New from Lisa Hendey: A Prayer Calendar for Catholic Moms

Lisa Hendey's Prayer Calendar for Catholic Moms -f

Space on my desk is precious real estate, only to be granted to the things that really need to be there: computer, planner, Post-It notes, a box of tissues, a mini-storage unit for clips and stickers, and a mug of pencils, pens and markers. I’m trying to keep my office neat. But I’ve added a perpetual calendar next to the Our Lady of Fatima figurine who stands by: Lisa Hendey’s new Catholic Mom’s Desk Calendar.

Flipping to the correct date, I found my very favorite psalm waiting for me, along with a beautiful prayer by Lisa.

CMdeskcalendar
Copyright 2017 Barb Szyszkiewicz. All rights reserved.

As you can see from the photo above, the color scheme is a calming blue, tone-on-tone. I’ve chosen almost that exact shade for more than one room in my home. The serene colors invite the reader to slow down, quiet down, and enter into a moment of prayer.

You don’t have to have a desk to display this prayer calendar. You could keep it on your nightstand, bureau, or even the kitchen counter (though I fear that if I tried that in my tiny kitchen, it would be splattered with marinara sauce in short order).

I have plenty of calendars in my office. I display two months of the calendar at a time, because I need to see that much for work. I have a Google calendar on my computer. And I have a planner on my desk. But this calendar is different. It’s not part of yet another to-do list for my family, my household, or my job. This calendar reminds me that “only one thing is necessary,” as Jesus told St. Martha, and I need to embrace that.

Here’s a sneak peek at January’s calendar entries! Note that this is a spiral-bound perpetual calendar, not a book as pictured below, but you can get a good look at what the beautiful pages look like.

Each day begins with a quote from Scripture, a saint, a pope, or the Catechism, followed by a brief prayer related to that reading.

Place this calendar where you’ll be sure to see it each day, and enter into a quiet moment of prayer in the midst of your busy life.

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Copyright 2017 Barb Szyszkiewicz
This post contains Amazon affiliate links; your purchase through these links helps support this blog. Thank you! I was given a free review copy of this book, but no other compensation. Opinions expressed here are mine alone.

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Tech Talk: Prayer and Social Media

I’ve been a regular at Eucharistic Adoration for just over two years, and it’s taken me this long to find a way to use the time as a prayer intercessor for others.

For too long, I’d gone to the Adoration Chapel with an agenda and a tote bag: a spiritual book (or three) to read, a rosary, a journal, and my iPad so I could pray Liturgy of the Hours. It was getting to the point where Adoration was another task to check off my list, a quiet hour to read a book I’d promised to review. Check, check, check.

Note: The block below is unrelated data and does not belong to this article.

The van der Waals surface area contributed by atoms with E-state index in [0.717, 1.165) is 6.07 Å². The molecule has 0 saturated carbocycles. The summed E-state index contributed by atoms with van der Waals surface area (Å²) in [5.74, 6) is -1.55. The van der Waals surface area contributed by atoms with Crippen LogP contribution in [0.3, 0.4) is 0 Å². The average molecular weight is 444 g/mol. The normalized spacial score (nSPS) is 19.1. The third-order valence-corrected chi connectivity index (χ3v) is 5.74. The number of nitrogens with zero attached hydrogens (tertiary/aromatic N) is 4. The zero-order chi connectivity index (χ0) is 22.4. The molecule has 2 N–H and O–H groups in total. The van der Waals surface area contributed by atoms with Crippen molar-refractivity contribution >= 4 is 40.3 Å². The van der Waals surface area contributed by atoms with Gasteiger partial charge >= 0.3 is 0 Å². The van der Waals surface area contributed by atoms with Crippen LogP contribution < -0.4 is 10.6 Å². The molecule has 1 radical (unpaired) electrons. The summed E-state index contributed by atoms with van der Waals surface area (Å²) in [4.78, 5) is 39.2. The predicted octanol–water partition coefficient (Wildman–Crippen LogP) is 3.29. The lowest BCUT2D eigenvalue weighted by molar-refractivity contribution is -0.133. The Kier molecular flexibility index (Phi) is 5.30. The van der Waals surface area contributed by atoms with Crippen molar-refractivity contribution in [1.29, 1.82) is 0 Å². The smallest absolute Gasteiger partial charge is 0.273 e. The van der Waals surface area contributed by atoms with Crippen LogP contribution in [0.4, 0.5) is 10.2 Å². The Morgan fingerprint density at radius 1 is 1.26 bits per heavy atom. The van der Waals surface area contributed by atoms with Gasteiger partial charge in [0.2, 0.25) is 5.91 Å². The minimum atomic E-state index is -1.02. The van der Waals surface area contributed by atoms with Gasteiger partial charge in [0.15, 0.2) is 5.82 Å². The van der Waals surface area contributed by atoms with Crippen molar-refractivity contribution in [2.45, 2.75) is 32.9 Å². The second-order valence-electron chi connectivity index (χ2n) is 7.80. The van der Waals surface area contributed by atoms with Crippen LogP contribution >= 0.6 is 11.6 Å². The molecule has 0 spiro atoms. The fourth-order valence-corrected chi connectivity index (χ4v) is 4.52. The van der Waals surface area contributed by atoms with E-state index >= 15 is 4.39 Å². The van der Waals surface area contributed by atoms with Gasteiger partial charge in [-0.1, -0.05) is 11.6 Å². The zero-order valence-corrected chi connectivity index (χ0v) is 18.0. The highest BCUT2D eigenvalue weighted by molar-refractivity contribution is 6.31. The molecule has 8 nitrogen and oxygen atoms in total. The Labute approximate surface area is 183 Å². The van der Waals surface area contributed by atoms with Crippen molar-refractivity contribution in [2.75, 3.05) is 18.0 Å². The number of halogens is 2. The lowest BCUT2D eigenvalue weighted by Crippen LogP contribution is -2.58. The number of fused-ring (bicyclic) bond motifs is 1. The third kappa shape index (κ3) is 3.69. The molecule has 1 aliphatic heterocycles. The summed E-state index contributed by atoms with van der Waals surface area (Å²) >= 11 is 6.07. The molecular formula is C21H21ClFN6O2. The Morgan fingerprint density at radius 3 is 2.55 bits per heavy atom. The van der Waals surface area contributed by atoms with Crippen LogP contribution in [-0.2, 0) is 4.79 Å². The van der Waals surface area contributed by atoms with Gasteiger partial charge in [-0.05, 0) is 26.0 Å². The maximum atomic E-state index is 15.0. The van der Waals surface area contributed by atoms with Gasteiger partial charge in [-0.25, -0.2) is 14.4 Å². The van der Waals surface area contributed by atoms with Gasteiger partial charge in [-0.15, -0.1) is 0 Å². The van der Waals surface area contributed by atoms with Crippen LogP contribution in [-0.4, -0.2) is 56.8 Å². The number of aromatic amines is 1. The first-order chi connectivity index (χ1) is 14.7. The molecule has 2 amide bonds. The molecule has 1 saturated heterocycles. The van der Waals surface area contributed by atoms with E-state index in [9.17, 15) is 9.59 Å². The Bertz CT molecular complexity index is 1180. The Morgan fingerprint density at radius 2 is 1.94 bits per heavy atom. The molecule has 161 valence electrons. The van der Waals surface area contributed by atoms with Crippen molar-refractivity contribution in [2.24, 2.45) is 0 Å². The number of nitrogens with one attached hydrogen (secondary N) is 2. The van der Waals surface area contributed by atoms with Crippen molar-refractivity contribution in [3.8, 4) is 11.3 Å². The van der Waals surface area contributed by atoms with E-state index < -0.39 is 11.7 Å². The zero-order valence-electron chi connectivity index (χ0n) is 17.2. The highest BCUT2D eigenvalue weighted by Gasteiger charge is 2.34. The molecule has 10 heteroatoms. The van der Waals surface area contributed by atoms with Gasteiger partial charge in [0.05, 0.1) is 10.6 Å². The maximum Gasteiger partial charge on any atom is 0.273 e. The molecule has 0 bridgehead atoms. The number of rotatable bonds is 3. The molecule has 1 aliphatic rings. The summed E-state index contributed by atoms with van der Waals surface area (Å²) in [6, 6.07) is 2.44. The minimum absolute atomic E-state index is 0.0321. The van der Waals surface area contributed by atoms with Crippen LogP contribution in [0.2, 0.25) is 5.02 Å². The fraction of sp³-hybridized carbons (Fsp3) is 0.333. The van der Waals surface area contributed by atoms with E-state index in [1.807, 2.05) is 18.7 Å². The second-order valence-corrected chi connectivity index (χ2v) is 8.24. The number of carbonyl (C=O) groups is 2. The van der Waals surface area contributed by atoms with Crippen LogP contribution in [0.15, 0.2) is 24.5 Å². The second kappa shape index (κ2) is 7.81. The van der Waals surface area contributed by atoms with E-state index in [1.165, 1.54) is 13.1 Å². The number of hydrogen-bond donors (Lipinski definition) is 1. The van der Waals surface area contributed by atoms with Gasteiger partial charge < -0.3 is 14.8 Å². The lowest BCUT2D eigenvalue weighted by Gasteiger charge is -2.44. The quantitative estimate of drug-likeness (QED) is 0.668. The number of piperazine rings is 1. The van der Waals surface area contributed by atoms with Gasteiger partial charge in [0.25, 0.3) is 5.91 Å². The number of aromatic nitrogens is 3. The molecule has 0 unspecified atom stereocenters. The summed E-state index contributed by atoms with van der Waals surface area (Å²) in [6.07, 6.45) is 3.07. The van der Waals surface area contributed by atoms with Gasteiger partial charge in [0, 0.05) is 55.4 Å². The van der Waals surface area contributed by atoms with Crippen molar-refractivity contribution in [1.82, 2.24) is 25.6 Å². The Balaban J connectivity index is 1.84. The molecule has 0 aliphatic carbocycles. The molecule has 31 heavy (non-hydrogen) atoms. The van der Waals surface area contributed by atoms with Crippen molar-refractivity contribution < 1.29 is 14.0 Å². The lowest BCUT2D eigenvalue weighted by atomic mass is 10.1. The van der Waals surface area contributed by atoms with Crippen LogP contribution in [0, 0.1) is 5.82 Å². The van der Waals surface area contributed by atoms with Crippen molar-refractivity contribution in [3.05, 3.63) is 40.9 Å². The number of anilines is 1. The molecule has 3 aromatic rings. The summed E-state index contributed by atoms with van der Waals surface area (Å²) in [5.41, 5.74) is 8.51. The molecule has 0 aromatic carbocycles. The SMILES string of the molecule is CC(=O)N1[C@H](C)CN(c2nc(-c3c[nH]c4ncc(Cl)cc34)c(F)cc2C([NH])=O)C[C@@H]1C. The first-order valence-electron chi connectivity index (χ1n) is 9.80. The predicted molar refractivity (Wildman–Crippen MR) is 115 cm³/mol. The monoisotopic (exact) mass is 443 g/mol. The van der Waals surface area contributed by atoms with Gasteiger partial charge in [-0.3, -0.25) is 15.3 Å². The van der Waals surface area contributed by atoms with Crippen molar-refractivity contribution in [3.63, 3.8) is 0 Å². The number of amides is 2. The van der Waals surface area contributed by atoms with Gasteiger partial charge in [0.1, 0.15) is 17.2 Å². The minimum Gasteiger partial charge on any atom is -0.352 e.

Checking off tasks is not what Adoration is supposed to be about.

I’d been noticing for a while that my friend Allison Gingras would share on Facebook that she was heading to Adoration, and offer to pray for any special intentions people posted. I knew she wouldn’t mind if I adopted her idea, so I created a graphic with a photo from our Adoration Chapel and shared it on Facebook for the first time in late February.

adoration-today

The response was tremendous. Over 40 likes. Over 35 comments. And a whole host of messages with private intentions. And I wasn’t just hearing from Catholics. I filled 2 index cards, both sides, with intentions posted in under 3 hours.

People are hungry for that intercessory prayer. People carry secret burdens and don’t always know how to ask for help, or even prayer over their situation. It’s a comfort to know that someone else is holding them up in prayer.

I took those two index cards and my rosary to the chapel. I always pray the Franciscan Crown rosary, and it’s a good thing it has 7 decades, because at one bead per intention I needed all those prayers to cover my list, plus my family and one general prayer for any late-breaking intentions (I wasn’t checking Facebook in the chapel.)

Later that day I got an email from one of the deacons at our parish, who’s my friend on Facebook. He wanted to let me know that he and his wife were going to begin inviting their Facebook friends to share intentions, to be prayed for during their Adoration hour.

He also said that this is a great way to evangelize. I hadn’t thought about that, but it’s true. Originally I’d hesitated to mention on Facebook that I was going to Adoration–but this has shown me that it’s something needed and appreciated.

I created a rosary prayer intentions printable to use each week to list intentions: my own, as well as those of my friends on Facebook. It’s also a Franciscan Crown Rosary tutorial. Download this printable and set it up for your “intentional rosary.”

Copyright 2017 Barb Szyszkiewicz

Of Prayer, Twitter and Red Minivans

Yesterday I was tagged in a tweet with an emergency prayer request.

twitter-prayer-request

After promising to pray that Emergency Novena for Christine’s friend, I messaged her to ask what color car her friend drives.

That may seem like a weird question, but I use visual prayer cues for special intentions. When I see a car that resembles one belonging to someone I know and love, that’s a reminder to me to pray for that person.

Christine told me that her friend drives a red minivan.

This morning at Mass, I remembered her friend in prayer, then resolved to turn off the radio on my way home and pray that day’s Emergency Novena.